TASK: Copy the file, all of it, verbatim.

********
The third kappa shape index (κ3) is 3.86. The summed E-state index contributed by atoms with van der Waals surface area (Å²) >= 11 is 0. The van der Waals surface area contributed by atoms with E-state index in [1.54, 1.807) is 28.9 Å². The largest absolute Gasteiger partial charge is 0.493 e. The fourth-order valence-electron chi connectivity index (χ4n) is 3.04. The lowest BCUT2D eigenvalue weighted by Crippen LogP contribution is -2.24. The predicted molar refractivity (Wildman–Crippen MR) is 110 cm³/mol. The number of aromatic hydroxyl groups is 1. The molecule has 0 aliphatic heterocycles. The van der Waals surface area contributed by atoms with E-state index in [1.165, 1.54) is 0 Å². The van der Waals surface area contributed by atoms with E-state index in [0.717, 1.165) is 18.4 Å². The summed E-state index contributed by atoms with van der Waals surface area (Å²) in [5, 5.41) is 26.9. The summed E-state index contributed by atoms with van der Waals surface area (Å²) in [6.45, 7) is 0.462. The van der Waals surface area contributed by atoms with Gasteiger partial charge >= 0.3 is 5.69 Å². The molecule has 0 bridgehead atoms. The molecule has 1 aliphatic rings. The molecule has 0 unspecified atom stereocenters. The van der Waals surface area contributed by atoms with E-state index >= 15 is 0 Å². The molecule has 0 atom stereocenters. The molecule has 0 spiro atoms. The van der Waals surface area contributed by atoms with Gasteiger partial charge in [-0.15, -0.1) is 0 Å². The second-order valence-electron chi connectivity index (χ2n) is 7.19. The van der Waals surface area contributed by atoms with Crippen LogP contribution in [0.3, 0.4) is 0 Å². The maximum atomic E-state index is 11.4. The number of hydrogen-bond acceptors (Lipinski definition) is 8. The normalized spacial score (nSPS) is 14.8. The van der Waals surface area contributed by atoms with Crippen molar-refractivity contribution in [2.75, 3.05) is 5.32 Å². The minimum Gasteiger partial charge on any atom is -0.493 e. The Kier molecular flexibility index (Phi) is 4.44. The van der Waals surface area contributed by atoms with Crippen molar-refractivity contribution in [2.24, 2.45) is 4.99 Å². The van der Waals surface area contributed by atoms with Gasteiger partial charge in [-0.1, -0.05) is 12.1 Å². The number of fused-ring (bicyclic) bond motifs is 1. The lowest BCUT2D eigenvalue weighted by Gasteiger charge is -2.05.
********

The third kappa shape index (κ3) is 3.86. The summed E-state index contributed by atoms with van der Waals surface area (Å²) >= 11 is 0. The van der Waals surface area contributed by atoms with E-state index in [1.54, 1.807) is 28.9 Å². The largest absolute Gasteiger partial charge is 0.493 e. The fourth-order valence-electron chi connectivity index (χ4n) is 3.04. The lowest BCUT2D eigenvalue weighted by Crippen LogP contribution is -2.24. The predicted molar refractivity (Wildman–Crippen MR) is 110 cm³/mol. The number of aromatic hydroxyl groups is 1. The molecule has 0 aliphatic heterocycles. The van der Waals surface area contributed by atoms with E-state index in [1.165, 1.54) is 0 Å². The van der Waals surface area contributed by atoms with E-state index in [0.717, 1.165) is 18.4 Å². The summed E-state index contributed by atoms with van der Waals surface area (Å²) in [5, 5.41) is 26.9. The summed E-state index contributed by atoms with van der Waals surface area (Å²) in [6.45, 7) is 0.462. The van der Waals surface area contributed by atoms with Gasteiger partial charge >= 0.3 is 5.69 Å². The molecule has 0 bridgehead atoms. The molecule has 1 aliphatic rings. The molecule has 0 unspecified atom stereocenters. The van der Waals surface area contributed by atoms with E-state index >= 15 is 0 Å². The molecule has 0 atom stereocenters. The molecule has 0 spiro atoms. The van der Waals surface area contributed by atoms with Gasteiger partial charge in [-0.15, -0.1) is 0 Å². The second-order valence-electron chi connectivity index (χ2n) is 7.19. The van der Waals surface area contributed by atoms with Crippen LogP contribution in [0.3, 0.4) is 0 Å². The maximum atomic E-state index is 11.4. The number of hydrogen-bond acceptors (Lipinski definition) is 8. The normalized spacial score (nSPS) is 14.8. The van der Waals surface area contributed by atoms with Crippen molar-refractivity contribution in [2.75, 3.05) is 5.32 Å². The minimum Gasteiger partial charge on any atom is -0.493 e. The Kier molecular flexibility index (Phi) is 4.44. The van der Waals surface area contributed by atoms with Crippen molar-refractivity contribution in [2.24, 2.45) is 4.99 Å². The van der Waals surface area contributed by atoms with Gasteiger partial charge in [-0.1, -0.05) is 12.1 Å². The number of fused-ring (bicyclic) bond motifs is 1. The lowest BCUT2D eigenvalue weighted by Gasteiger charge is -2.05.